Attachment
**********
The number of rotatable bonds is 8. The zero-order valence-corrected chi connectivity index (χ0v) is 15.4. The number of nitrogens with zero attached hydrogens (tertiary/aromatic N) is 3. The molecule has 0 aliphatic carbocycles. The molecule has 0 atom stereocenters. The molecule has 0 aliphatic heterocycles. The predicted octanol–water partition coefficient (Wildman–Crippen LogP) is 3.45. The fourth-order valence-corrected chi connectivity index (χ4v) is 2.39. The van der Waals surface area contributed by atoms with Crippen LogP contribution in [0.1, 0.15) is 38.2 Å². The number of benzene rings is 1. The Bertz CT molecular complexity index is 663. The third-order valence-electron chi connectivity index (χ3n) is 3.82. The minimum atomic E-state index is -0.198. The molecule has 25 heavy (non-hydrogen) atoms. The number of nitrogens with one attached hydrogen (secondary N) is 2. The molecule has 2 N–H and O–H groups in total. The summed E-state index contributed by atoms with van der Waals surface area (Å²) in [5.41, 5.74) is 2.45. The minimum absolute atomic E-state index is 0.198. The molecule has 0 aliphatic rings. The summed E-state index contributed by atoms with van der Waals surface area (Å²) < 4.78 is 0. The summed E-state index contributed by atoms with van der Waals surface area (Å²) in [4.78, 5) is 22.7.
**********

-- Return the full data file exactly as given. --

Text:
The number of rotatable bonds is 8. The zero-order valence-corrected chi connectivity index (χ0v) is 15.4. The number of nitrogens with zero attached hydrogens (tertiary/aromatic N) is 3. The molecule has 0 aliphatic carbocycles. The molecule has 0 atom stereocenters. The molecule has 0 aliphatic heterocycles. The predicted octanol–water partition coefficient (Wildman–Crippen LogP) is 3.45. The fourth-order valence-corrected chi connectivity index (χ4v) is 2.39. The van der Waals surface area contributed by atoms with Crippen LogP contribution in [0.1, 0.15) is 38.2 Å². The number of benzene rings is 1. The Bertz CT molecular complexity index is 663. The third-order valence-electron chi connectivity index (χ3n) is 3.82. The minimum atomic E-state index is -0.198. The molecule has 25 heavy (non-hydrogen) atoms. The number of nitrogens with one attached hydrogen (secondary N) is 2. The molecule has 2 N–H and O–H groups in total. The summed E-state index contributed by atoms with van der Waals surface area (Å²) in [5.41, 5.74) is 2.45. The minimum absolute atomic E-state index is 0.198. The molecule has 0 aliphatic rings. The summed E-state index contributed by atoms with van der Waals surface area (Å²) < 4.78 is 0. The summed E-state index contributed by atoms with van der Waals surface area (Å²) in [4.78, 5) is 22.7.